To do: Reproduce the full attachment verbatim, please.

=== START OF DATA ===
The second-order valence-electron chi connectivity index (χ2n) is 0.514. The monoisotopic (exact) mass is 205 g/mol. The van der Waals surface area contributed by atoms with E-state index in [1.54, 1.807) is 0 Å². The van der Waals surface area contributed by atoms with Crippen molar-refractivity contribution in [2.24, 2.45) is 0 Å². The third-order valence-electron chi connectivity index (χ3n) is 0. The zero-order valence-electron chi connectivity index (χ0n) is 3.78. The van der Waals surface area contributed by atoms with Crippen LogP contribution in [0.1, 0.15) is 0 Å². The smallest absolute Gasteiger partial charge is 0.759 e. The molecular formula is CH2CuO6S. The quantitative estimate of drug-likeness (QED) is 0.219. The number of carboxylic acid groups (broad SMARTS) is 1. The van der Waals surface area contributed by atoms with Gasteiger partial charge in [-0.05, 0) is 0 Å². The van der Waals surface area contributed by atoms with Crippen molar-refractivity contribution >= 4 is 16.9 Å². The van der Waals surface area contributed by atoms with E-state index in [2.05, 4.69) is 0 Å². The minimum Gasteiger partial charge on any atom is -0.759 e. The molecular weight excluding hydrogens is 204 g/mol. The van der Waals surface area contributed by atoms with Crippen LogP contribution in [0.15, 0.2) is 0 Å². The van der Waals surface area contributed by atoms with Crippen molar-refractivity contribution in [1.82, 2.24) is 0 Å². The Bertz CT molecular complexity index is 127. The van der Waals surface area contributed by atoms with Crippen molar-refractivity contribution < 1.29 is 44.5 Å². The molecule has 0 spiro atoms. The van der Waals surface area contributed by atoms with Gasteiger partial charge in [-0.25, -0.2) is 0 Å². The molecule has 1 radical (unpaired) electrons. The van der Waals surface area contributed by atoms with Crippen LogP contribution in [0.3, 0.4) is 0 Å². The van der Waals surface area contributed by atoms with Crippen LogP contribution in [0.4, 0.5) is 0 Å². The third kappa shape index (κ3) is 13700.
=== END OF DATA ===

The second-order valence-electron chi connectivity index (χ2n) is 0.514. The monoisotopic (exact) mass is 205 g/mol. The van der Waals surface area contributed by atoms with E-state index in [1.54, 1.807) is 0 Å². The van der Waals surface area contributed by atoms with Crippen molar-refractivity contribution in [2.24, 2.45) is 0 Å². The third-order valence-electron chi connectivity index (χ3n) is 0. The zero-order valence-electron chi connectivity index (χ0n) is 3.78. The van der Waals surface area contributed by atoms with Crippen LogP contribution in [0.1, 0.15) is 0 Å². The smallest absolute Gasteiger partial charge is 0.759 e. The molecular formula is CH2CuO6S. The quantitative estimate of drug-likeness (QED) is 0.219. The number of carboxylic acid groups (broad SMARTS) is 1. The van der Waals surface area contributed by atoms with Gasteiger partial charge in [-0.05, 0) is 0 Å². The van der Waals surface area contributed by atoms with Crippen molar-refractivity contribution >= 4 is 16.9 Å². The van der Waals surface area contributed by atoms with E-state index in [2.05, 4.69) is 0 Å². The minimum Gasteiger partial charge on any atom is -0.759 e. The molecular weight excluding hydrogens is 204 g/mol. The van der Waals surface area contributed by atoms with Crippen LogP contribution in [0.15, 0.2) is 0 Å². The van der Waals surface area contributed by atoms with Crippen molar-refractivity contribution in [1.82, 2.24) is 0 Å². The Bertz CT molecular complexity index is 127. The van der Waals surface area contributed by atoms with Crippen molar-refractivity contribution < 1.29 is 44.5 Å². The molecule has 0 spiro atoms. The van der Waals surface area contributed by atoms with Gasteiger partial charge in [-0.25, -0.2) is 0 Å². The molecule has 1 radical (unpaired) electrons. The van der Waals surface area contributed by atoms with Crippen LogP contribution in [0.3, 0.4) is 0 Å². The van der Waals surface area contributed by atoms with Crippen LogP contribution in [0.4, 0.5) is 0 Å². The third kappa shape index (κ3) is 13700.